Reducing the risk for eutrophication: The effectiveness of agricultural mitigation measures on nutrient loads
The Baltic Sea and Chesapeake Bay are two bodies of water that share many common features. The water in both areas is defined not least by a similar gradient from fresh water upstream to brackish water to saltwater. Programs developed to mitigate the impact of nutrient loads to the Baltic Sea and Chesapeake Bay have led to adoption of many measures. However, there is still a need to go much further in both bodies to achieve water quality goals.
There is much to learn from the success of implementation programs in both areas as well as programs that have not worked as intended. A starting point to understanding what has worked and not worked is sharing the work that has been done in both areas on the evaluation of measures. The upcoming symposium in Stockholm sponsored by SLU will discuss the effectiveness of agricultural mitigation measures in the Chesapeake Bay and the Baltic Sea through short presentations by researchers and a concluding panel discussion.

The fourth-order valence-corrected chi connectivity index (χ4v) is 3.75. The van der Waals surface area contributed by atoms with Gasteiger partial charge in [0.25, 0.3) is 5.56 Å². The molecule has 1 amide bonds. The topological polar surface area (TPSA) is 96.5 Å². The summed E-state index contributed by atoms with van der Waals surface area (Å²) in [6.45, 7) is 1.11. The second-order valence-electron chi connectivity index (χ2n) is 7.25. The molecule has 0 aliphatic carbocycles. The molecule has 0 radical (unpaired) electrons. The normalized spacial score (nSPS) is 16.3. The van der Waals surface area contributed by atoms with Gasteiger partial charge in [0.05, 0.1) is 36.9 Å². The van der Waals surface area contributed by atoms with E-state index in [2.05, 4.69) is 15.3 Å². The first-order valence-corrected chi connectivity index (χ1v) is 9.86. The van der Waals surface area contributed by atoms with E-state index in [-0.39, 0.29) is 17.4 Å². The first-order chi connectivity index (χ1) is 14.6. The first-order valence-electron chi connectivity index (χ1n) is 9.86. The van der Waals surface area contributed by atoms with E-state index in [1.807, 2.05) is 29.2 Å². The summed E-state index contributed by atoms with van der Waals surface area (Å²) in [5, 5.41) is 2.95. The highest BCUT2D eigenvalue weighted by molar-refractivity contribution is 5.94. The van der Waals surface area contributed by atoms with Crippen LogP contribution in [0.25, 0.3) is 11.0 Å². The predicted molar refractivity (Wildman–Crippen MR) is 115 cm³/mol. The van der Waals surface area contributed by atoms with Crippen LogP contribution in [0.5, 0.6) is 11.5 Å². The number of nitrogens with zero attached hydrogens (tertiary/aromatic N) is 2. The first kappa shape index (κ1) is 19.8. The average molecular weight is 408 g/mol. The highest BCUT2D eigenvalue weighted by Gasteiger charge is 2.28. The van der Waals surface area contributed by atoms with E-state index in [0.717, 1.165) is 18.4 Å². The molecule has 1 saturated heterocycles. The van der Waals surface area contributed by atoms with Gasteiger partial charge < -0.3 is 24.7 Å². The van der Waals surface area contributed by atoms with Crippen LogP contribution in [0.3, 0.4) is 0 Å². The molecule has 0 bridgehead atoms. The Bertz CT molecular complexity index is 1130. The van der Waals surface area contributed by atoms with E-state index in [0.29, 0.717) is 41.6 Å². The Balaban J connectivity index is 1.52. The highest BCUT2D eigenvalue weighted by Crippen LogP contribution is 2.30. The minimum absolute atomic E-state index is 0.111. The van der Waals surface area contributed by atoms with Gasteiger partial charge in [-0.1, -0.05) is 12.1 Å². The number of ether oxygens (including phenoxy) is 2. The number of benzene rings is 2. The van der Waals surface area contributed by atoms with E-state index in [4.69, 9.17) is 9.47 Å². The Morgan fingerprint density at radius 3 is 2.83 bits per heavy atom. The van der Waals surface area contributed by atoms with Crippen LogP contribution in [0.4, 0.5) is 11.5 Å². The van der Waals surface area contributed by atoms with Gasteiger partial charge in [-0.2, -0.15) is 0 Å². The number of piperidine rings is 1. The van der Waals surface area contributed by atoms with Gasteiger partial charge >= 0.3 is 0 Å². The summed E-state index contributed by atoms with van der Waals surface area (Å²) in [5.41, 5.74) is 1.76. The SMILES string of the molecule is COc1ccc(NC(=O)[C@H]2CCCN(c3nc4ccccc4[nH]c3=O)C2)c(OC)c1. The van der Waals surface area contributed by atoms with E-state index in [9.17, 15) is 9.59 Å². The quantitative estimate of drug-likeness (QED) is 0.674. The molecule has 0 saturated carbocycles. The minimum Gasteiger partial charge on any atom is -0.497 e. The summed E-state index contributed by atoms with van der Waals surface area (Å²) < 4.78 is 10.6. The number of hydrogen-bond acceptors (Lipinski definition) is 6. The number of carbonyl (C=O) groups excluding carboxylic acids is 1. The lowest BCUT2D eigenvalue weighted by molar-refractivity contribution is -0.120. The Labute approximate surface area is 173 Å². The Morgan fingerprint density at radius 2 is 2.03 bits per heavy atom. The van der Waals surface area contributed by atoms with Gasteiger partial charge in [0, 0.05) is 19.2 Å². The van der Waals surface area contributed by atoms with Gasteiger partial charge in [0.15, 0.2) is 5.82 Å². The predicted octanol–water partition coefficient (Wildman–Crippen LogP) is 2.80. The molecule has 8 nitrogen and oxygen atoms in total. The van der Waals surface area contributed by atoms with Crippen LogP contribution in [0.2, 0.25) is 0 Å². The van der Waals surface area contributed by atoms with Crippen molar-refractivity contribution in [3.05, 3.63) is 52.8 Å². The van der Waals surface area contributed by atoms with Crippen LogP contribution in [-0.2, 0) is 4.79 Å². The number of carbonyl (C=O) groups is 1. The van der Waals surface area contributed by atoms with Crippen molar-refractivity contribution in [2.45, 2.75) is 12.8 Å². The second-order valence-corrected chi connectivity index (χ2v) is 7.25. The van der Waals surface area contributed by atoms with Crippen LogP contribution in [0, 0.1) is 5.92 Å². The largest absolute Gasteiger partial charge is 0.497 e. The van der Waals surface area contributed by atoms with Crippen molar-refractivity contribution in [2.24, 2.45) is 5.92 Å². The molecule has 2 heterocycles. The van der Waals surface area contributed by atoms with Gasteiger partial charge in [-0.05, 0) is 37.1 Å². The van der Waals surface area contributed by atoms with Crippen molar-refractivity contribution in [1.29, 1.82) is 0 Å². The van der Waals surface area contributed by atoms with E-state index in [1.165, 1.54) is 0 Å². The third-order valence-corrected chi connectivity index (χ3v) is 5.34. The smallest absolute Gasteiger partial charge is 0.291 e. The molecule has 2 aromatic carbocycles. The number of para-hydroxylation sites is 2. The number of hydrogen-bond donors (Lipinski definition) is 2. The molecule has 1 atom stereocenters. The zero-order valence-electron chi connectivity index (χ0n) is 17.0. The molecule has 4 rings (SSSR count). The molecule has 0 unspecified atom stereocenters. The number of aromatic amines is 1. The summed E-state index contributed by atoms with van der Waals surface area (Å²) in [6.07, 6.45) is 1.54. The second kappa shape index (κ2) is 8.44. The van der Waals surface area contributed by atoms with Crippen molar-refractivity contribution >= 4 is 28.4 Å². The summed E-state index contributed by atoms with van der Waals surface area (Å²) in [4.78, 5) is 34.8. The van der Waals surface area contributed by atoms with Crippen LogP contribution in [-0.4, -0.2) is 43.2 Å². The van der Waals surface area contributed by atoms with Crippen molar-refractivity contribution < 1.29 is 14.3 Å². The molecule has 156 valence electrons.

"Good to see that collaboration is developing between the Chesapeake Bay and the Baltic Sea. I have professionally followed the Chesapeake Bay work for many years ... There is much to be learned from the Bay work....I would be happy to join the symposium Chesapeake Bay – Baltic Sea: Reducing the risk for eutrophication. The effectiveness of agricultural mitigation measures on nutrient loads."
Jakob Granit, Director General Swedish Agency for Marine and Water Management